For firms in violation of the EPA’s RRP rule, the fines are expected to be over $1000 and may go higher based on the severity of the violation. Firms in the middle of projects may be cited for violation of the regulations, even though the rules were not in effect when the project first started.
Small Businesses May be Affected
For small businesses, this may increase their operating costs if their building is found to be in violation of the EPA’s guidelines. Instead of worrying about daily operation costs, owners may be expected to pay fines and foot the bill for any repairs necessary to bring the building into compliance with the new commercial regulations.
For some small businesses, the fines may cripple their operations, causing many business owners to express their discontent and concern about the changing regulations. For commercial renovation firms, the costs are expected to have a similar impact. Remember, many firms are owned and operated on a small scale. They don’t have large crews or endless assets needed to cover fines, training, and certifications.
Furthermore, the EPA has yet to release any studies supporting their claim that lead contamination in these commercial buildings would have any negative effects on the neighborhoods or surrounding properties. As a result, many business owners seem to question the real purpose of this shift in regulation.
“Commercial Properties” is a Relative Term
Perhaps worst of all, it is likely that apartment buildings and multi-unit homes would be classified as a commercial structure under the new definition. While this may seem beneficial to residents, there is a flipside to the issue. If apartment buildings are forced to comply with EPA guidelines, it’s all too likely that the burden of the fines would be passed on to renters in the form of higher rent, security deposits, and other charges associated with leases.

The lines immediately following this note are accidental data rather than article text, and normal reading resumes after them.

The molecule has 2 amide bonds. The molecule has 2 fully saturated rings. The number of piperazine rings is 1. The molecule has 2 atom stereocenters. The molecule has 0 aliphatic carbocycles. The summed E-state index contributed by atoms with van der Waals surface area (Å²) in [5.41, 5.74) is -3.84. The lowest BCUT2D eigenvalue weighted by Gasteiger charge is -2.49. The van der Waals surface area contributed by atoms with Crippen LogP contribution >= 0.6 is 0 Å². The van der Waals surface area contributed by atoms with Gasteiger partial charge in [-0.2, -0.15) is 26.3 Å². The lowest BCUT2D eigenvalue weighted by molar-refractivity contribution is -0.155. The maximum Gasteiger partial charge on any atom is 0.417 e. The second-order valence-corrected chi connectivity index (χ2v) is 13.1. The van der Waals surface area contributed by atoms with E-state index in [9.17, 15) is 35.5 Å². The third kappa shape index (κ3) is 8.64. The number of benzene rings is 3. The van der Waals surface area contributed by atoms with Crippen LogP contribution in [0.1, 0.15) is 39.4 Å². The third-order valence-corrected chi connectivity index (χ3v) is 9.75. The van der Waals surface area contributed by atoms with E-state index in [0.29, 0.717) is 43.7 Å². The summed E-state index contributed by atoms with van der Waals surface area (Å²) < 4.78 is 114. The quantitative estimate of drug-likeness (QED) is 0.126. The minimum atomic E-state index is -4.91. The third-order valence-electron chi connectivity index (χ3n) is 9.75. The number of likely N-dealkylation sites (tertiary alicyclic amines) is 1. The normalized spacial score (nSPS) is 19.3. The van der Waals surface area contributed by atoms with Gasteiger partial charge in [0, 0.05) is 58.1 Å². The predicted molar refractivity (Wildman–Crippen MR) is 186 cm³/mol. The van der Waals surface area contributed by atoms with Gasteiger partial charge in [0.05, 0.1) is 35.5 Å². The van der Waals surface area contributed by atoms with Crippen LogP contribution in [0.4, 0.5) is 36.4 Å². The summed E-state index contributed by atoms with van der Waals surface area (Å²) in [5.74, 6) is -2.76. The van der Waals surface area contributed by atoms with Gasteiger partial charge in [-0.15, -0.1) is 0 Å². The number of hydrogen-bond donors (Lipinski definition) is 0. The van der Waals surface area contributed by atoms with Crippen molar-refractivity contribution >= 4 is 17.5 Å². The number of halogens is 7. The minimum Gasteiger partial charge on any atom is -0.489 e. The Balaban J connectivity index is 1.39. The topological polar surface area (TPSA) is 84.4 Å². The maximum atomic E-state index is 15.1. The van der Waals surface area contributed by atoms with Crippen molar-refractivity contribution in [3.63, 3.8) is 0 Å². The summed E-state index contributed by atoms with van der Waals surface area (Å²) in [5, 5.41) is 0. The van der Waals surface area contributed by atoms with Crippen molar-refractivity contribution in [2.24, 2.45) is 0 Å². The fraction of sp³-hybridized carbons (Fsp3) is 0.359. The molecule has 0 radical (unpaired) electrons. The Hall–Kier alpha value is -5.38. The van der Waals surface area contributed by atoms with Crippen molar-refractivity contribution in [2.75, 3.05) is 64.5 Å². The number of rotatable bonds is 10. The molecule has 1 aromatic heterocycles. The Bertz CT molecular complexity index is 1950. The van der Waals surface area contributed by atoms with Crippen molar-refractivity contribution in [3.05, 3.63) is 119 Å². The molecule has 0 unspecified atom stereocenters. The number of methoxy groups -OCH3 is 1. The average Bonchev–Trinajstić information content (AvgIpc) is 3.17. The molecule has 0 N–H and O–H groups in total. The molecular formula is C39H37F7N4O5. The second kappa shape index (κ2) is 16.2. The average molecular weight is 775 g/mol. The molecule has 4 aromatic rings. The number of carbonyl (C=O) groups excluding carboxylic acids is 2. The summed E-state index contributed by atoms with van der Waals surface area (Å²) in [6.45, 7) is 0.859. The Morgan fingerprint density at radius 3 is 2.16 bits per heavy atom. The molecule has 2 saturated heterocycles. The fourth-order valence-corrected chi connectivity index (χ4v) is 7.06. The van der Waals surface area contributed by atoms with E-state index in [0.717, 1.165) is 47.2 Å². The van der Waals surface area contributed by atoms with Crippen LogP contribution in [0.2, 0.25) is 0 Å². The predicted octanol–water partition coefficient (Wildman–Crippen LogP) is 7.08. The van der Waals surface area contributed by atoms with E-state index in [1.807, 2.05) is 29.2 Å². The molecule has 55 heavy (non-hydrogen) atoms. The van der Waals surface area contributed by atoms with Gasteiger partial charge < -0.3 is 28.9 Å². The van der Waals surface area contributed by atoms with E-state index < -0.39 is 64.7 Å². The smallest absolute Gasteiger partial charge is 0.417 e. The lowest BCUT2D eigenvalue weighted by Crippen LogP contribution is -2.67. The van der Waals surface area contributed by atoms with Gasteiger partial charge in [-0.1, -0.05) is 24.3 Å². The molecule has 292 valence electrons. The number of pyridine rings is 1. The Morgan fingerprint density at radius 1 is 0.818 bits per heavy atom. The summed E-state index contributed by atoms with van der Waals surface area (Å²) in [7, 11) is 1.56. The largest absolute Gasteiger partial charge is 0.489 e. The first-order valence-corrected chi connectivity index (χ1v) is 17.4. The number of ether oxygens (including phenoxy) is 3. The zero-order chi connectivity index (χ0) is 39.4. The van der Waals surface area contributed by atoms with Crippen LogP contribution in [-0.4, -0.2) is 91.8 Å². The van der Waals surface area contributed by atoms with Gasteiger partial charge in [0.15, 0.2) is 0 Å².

Currently, there is no requirement for apartment owners to comply with lead-based paint regulations. While this may represent a potential hazard for residents, most are made aware of the risk when they sign a lease. In most older buildings, a general release stating that the tenant was made aware of the possibility of lead-based paint in the unit, covers the apartment complex from all liability associated with lead poisoning. Should the EPA’s new commercial building rule cover apartments in addition to office complexes, it is likely that the tenants would bear the brunt of the cost.
The EPA’s goal of protecting individuals from the harmful effects of lead exposure is praiseworthy, but the implementation of the proposed regulation could spell financial disaster for many small business owners. If the proposed extension of the EPA’s RRP rule to commercial buildings is passed, training programs will help local renovation experts perform building upgrades safely while reducing the likelihood of a hefty fine from code violations.